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Life with Trisomy 18: Dawson’s Story

Dawson and mom RenaeBy Renae, Dawson’s Mom

Dawson is an amazing little boy! He brings such joy to our lives. He has the most perfect little smile. Although he is non-verbal, he communicates with his eyes and hands to make us feel so loved. Whether he is hanging out in his bed or his wheelchair, he loves to be where we are. Some of his favorite things are watching the leaves blow on the trees outside, watching the hummingbirds and birds come up to the feeder on his window, and hanging out watching YouTube kids videos with his brothers. In all areas, he has proven that Trisomy 18 is “compatible with life.”

One of the best things about being Dawson’s parents is the unconditional love we feel from him. We know his sounds, his facial expressions, and everything about him. Whether it is a squeeze of his hand around our fingers at the most perfect time, as if to say “I love you,” or the look his gives us at a stressful time to say “Everything is going to be okay.” Before he started having seizures, Dawson would call us and even walked with the assistance of his walker. Since then, we have learned he still does those things, it just looks a little different. Now he calls me in a special way – “Yaya” (which sounds a lot like Momma to me). When we go outside to race with his brothers and sister, we can beat them in his wheelchair.

Dawson in his wheelchair, smiling at the cameraDawson has taught us how to live by faith and to go with peace. Dawson has also taught us to live our lives minute by minute and live for the present. He has taught us how to work together as a team with medical professional so that we receive the best possible care for him. Dawson has taught us how to look for the positive in things, and that there is more than one way to do things. We can race in a wheelchair if our legs don’t work. We can communicate with our eyes instead of our mouths. Most importantly, he has taught us that every life and time is important. He is amazing, and we are better people because of him.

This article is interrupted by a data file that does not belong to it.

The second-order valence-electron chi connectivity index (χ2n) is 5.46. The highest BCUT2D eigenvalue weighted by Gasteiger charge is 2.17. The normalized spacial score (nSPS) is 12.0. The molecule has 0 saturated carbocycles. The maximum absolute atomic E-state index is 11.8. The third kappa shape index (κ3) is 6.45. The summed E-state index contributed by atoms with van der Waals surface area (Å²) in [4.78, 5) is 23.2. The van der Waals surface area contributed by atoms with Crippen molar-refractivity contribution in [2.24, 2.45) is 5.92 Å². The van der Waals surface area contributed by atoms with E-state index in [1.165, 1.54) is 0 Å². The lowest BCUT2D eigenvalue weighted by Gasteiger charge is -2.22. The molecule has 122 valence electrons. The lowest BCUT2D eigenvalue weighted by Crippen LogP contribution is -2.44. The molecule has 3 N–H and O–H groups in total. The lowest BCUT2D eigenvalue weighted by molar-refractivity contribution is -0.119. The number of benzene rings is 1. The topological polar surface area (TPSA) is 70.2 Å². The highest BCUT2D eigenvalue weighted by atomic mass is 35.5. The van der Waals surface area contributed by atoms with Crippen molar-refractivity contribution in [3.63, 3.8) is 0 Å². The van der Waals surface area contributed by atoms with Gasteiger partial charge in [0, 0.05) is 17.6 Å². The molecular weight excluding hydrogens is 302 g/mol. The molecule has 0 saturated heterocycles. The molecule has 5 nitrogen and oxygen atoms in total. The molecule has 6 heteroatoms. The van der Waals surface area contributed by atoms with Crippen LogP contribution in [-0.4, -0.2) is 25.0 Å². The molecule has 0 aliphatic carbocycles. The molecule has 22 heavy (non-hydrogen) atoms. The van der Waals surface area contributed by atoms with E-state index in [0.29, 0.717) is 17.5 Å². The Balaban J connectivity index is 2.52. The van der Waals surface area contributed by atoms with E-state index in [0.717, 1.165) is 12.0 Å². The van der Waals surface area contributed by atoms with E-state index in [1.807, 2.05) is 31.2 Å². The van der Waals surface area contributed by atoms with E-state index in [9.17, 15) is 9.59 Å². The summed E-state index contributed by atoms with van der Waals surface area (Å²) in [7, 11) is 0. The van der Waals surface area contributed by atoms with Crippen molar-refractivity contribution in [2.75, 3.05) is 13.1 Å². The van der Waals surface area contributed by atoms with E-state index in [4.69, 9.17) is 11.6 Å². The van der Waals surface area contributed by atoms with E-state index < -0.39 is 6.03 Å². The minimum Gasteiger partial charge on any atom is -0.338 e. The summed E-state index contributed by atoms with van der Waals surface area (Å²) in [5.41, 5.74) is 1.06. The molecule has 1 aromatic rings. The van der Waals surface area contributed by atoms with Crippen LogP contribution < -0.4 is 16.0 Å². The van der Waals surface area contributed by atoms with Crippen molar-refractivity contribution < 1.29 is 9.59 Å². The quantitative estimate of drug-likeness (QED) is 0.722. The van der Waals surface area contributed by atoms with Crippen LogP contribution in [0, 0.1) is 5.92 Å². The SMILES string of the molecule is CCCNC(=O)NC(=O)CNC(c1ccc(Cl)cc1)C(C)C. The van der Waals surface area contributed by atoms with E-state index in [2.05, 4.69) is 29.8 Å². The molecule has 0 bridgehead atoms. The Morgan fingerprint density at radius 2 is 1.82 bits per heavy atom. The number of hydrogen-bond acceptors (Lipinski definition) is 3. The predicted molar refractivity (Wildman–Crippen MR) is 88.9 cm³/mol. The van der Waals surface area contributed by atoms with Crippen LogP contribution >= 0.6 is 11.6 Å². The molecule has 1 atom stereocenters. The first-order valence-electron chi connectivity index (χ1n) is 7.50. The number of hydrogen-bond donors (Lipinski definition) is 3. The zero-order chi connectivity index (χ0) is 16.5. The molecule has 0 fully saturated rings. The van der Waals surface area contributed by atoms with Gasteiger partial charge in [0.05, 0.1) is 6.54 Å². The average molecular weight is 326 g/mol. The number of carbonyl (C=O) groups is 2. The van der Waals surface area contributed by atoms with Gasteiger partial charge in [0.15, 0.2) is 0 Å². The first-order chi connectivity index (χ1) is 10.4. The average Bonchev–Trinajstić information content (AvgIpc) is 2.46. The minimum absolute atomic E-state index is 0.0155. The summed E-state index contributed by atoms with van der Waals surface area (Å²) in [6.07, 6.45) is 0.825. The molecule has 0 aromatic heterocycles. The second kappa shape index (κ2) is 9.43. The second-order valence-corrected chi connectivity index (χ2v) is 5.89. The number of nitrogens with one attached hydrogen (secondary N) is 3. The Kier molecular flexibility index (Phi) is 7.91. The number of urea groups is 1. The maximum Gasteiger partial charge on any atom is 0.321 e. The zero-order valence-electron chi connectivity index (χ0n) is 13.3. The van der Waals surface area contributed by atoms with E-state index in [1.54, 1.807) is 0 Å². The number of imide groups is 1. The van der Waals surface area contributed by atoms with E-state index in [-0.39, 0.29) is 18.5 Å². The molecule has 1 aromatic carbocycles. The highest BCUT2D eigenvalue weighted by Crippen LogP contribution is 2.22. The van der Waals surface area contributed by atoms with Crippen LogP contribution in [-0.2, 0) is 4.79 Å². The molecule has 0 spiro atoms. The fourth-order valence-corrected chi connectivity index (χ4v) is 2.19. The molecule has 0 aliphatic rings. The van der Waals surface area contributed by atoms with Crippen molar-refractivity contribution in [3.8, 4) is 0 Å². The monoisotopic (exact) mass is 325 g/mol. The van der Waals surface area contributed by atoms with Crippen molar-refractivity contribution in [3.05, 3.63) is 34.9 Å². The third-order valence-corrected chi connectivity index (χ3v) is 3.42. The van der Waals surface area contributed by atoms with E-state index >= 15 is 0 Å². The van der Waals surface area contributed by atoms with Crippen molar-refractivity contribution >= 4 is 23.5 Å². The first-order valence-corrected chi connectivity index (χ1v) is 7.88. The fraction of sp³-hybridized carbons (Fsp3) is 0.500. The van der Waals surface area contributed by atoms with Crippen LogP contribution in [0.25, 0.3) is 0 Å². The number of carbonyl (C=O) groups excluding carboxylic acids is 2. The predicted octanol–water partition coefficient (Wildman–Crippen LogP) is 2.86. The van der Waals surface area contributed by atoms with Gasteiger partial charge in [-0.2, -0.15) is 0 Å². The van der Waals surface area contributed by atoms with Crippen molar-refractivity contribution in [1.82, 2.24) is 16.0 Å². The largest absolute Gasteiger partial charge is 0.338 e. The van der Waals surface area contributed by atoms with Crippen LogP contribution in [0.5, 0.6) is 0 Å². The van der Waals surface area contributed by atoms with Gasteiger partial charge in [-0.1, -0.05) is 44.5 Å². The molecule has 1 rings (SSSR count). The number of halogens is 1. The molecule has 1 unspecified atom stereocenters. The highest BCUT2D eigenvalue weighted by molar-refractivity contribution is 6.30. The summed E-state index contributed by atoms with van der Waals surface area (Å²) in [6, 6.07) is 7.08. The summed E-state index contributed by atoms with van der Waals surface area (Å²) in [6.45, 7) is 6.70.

I wish that more people knew about Trisomy 18. I wish that more people and medical professionals were aware that our kiddos are living with Trisomy 18. Each year, we go to a conference sponsored by the SOFT organization (www.trisomy.org), where we see numerous adults in their late 30s living with Trisomy 18. For so many years, Trisomy 18 has been labeled a lethal diagnosis that is “not compatible with life,” but that couldn’t be further from the truth. Trisomy 18 is COMPATIBLE WITH LIFE!!! My son is living proof of that. With some medical intervention, our kiddos are succeeding in so many areas. Trisomy 18 can be a hard journey, but every time I look at my son, it is all worth it. I have been walking this journey with Dawson for 14 years, and I would do it all over again for just one of his smiles, one of those times he says “I love you” with his eyes, or one “Yaya”!!